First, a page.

Welcome to City-Data.com Forum!
U.S. CitiesCity-Data Forum Index
Go Back   City-Data Forum > General Forums > Education
 [Register]
Please register to participate in our discussions with 2 million other members - it's free and quick! Some forums can only be seen by registered members. After you create your account, you'll be able to customize options and access all our 15,000 new posts/day with fewer ads.
View detailed profile (Advanced) or search
site with Google Custom Search

Search Forums  (Advanced)
 
Old 11-30-2023, 06:28 AM
 
Location: Sunnybrook Farm
4,506 posts, read 2,651,635 times
Reputation: 12990

Advertisements

Quote:
Originally Posted by tnff View Post
...And to me the most important thing about encouraging STEM is to NOT discourage before the interest even starts.
It's not even active discouragement. Sometimes it's just passively letting students make bad decisions.

We have some posters here who suggest that for normal college-bound students it's OK to drop math and science early - like in 9th or 10th grade. Well, if you stop math instruction at algebra, you're at least two years behind when your freshman year of college rolls round, years that are VERY DIFFICULT to make up, if you DO decide to pursue a technical career. Without the calculus, having it at your fingertips and mastered, you're limited at best to "technology" degrees (MET, for example, rather than ME) which just skim over the top of the subjects.
Reply With Quote Quick reply to this message

 
Old 11-30-2023, 06:29 AM
 
Location: Sunnybrook Farm
4,506 posts, read 2,651,635 times
Reputation: 12990
Quote:
Originally Posted by Ralph_Kirk View Post
Since the law was passed in 1965 that gave student loans government backing, there's been too much money to be made.
Yes, that's a big factor too.
Reply With Quote Quick reply to this message
 
Old 11-30-2023, 06:32 AM
 
Location: Sunnybrook Farm
4,506 posts, read 2,651,635 times
Reputation: 12990
Quote:
Originally Posted by CCS414 View Post
...
Also, only a small percentage of the population finds that kind of thing exciting and interesting.....
Well, it doesn't help that engineers and scientists are universally ridiculed and portrayed in all forms of media as out-of-touch autistic jerks with zero social skills, no ability to converse on any subject other than their narrow field of interest, and possessing less than zero sex appeal.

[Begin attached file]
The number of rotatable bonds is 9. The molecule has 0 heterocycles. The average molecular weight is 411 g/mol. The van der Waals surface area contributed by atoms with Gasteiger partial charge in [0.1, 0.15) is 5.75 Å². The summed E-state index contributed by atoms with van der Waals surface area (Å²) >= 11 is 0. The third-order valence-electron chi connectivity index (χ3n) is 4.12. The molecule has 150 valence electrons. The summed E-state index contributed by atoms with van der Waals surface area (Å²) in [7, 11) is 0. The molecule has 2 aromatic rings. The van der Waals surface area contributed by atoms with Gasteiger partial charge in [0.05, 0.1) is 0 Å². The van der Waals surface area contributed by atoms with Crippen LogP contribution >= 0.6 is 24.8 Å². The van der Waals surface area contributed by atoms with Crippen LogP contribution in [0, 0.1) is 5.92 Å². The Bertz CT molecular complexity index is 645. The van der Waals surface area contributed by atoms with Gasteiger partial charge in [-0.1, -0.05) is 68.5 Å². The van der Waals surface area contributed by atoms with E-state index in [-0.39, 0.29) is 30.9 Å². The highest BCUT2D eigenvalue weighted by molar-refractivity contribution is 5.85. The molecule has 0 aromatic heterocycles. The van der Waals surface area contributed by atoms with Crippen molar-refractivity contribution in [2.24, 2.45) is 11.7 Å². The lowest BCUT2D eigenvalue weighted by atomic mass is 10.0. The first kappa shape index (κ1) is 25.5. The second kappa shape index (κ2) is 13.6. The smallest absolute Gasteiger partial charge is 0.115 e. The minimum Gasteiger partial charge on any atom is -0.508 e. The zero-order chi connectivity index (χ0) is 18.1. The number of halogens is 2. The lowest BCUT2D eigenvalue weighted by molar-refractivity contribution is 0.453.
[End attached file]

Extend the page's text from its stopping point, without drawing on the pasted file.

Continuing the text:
Reply With Quote Quick reply to this message
 
Old 11-30-2023, 06:36 AM
 
17,597 posts, read 17,629,777 times
Reputation: 25655
Quote:
Originally Posted by rabbit33 View Post
Well, it doesn't help that engineers and scientists are universally ridiculed and portrayed in all forms of media as out-of-touch autistic jerks with zero social skills, no ability to converse on any subject other than their narrow field of interest, and possessing less than zero sex appeal.
https://www.npr.org/2014/09/07/34579...to-action-star
https://en.wikipedia.org/wiki/Kevin_Grevioux
Two exceptions.
Reply With Quote Quick reply to this message
 
Old 11-30-2023, 06:40 AM
 
19,768 posts, read 18,055,300 times
Reputation: 17252
Quote:
Originally Posted by CCS414 View Post
People avoid going into science and engineering because it's hard, it takes diligence and mental stamina. It has nothing to do with the American education system.

Also, only a small percentage of the population finds that kind of thing exciting and interesting. And to be able to withstand the rigor of a science or engineering degree you have to be excited about what you're learning.
No per your thesis, although you make several good points. If, the "American Educational System" in the broadest sense (schooling/rigor/expectations/family involvement) wasn't a strong factor we wouldn't see so many more STEM degree holders, nominally and proportionally, from India and China and proportionally more from several old Eastern Bloc countries.


Further, US kid's dismal math and science performance across bits like the PISA tests goes against your point.


We are number one by far and away in nominal per kid K-12 spending and 2-4 proportionally in the first world and our kids are outside the top 20 in math and science performance............that's all about the American Educational System.
Reply With Quote Quick reply to this message
 
Old 11-30-2023, 07:01 AM
 
Location: East Coast of the United States
27,545 posts, read 28,630,498 times
Reputation: 25111
Quote:
Originally Posted by EDS_ View Post
No per your thesis, although you make several good points. If, the "American Educational System" in the broadest sense (schooling/rigor/expectations/family involvement) wasn't a strong factor we wouldn't see so many more STEM degree holders, nominally and proportionally, from India and China and proportionally more from several old Eastern Bloc countries.
It is a different social dynamic in countries like India and China.

Becoming an engineer or a doctor there is not just an aspiration. It is a matter of survival for many people because those are among the few professions that allow you to make a decent living.

At least in the United States, you can get a job somewhere without a degree in science or engineering.
Reply With Quote Quick reply to this message